The parameters that influence the display of web graphics are the user’s display monitor and network bandwidth capacity. Some web users access the Internet via modem, slow wireless connection, or cell phone network, and others view pages on the small display of a handheld device such as a cell phone or an iPod Touch. This reality imposes limits on the file size and physical dimensions of web graphics. In addition, quality and contrast of display screens vary a good deal, and a poor display could ruin whatever visual effect you had in mind.
Color monitors are based on cathode ray tubes or backlighted flat-screen technologies. Because monitors transmit light, displays use the red-green-blue (rgb) additive color model. The rgb model is called “additive” because a combination of the three pure colors—red, green, and blue—“adds up” to white light.
The vast majority of computer screens in use today can display the full 16.8 million colors that are theoretically possible in a 24-bit or 32-bit display screen. This truly photographic range of colors helps compensate for the relatively low resolution of the computer screen when compared to print, so that color photographs and complex illustrations on the web can convey almost the full range of impact and visual information of comparably sized print images. The computer’s operating system organizes the display screen into a grid of x and y coordinates, like a checkerboard. Each little box on the screen is called a “pixel” (short for “picture element”), with 24 or 32 bits of display memory dedicated to each pixel.
Screen resolution refers to the number of pixels a screen can display within a given area. Screen resolution is usually expressed in pixels per linear inch of screen. Most standard computer displays have resolutions that vary from 72 to 96 pixels per inch (ppi), depending on how the monitor and display card are configured.
Images destined for print can be created at various resolutions, but images for web pages are always limited by the resolution of the computer screen. Thus a square gif graphic of 72 by 72 pixels will be approximately one inch square on a 72-ppi display monitor. When you are creating graphics for web pages you should always use the 1:1 display ratio (one pixel in the image equals one pixel on the screen), because this is how big the image will display on the web page. Images that are too large should be reduced in size with an image editor such as Adobe Photoshop to display at proper size at a resolution of 72 ppi.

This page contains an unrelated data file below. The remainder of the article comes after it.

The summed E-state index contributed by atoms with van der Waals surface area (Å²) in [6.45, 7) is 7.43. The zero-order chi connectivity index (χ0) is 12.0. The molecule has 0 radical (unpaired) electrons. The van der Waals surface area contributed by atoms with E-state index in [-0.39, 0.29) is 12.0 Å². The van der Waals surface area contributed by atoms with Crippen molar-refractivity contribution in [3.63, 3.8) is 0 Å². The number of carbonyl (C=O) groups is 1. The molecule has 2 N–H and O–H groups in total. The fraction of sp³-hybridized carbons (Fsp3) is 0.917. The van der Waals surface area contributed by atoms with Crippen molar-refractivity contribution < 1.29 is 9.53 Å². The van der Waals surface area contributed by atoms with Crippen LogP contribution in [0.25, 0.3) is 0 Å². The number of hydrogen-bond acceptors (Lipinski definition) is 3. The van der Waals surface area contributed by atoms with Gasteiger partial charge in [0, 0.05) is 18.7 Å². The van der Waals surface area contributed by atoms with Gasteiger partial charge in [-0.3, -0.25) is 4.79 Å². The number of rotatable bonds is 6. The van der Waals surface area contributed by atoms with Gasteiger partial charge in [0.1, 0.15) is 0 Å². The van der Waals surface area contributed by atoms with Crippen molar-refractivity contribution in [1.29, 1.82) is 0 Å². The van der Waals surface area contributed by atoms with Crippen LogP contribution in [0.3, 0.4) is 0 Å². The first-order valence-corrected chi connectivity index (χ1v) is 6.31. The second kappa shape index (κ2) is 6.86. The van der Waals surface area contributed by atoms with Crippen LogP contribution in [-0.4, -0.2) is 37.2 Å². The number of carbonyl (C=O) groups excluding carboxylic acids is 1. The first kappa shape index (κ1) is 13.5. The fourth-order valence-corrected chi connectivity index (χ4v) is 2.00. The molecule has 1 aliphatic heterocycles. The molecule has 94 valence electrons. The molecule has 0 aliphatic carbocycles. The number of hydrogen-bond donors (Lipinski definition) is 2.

In computer imaging and display screens, gamma refers to the degree of contrast between the midlevel gray values of an image. The technical explanations of gamma are irrelevant here—the visual effect of changing gamma values is easy to see by looking at an image displayed on both Windows and Macintosh monitors (fig. 11.3).
The default gamma settings for Macintosh (1.8 target gamma) and Windows (2.2 target gamma) monitors are quite different, and this can lead to unpleasant surprises when you first see your images displayed on “the other” platform. Mac users will see darker and more contrasting images on Windows displays; Windows users will see images that seem more flat and washed-out when seen on Mac displays. Most web designers opt for a middle-ground solution, lightening images slightly if they work on the Macintosh; darkening images slightly and adding a little contrast if they work in Windows. Web images processed with Adobe Photoshop’s “Save for Web” option will automatically adjust the gamma to an intermediate level appropriate for both Mac and Windows monitors.
Gamma considerations are particularly important when displaying images with very long gray scales (such as fine black-and-white photography) or images in which the exact color values are critical (such as works of art). If you are working with critical images, use Adobe Photoshop’s color proofing options to find the middle ground between too light and too dark images, and view your work on a representative selection of Mac and Windows machines.
Although Internet access speeds have improved greatly in the past years, bandwidth continues to be a consideration for web designs, particularly with regards to graphics and multimedia on mobile web devices. Regardless of connection speed, the more graphics you incorporate, the longer the user will wait to see your page.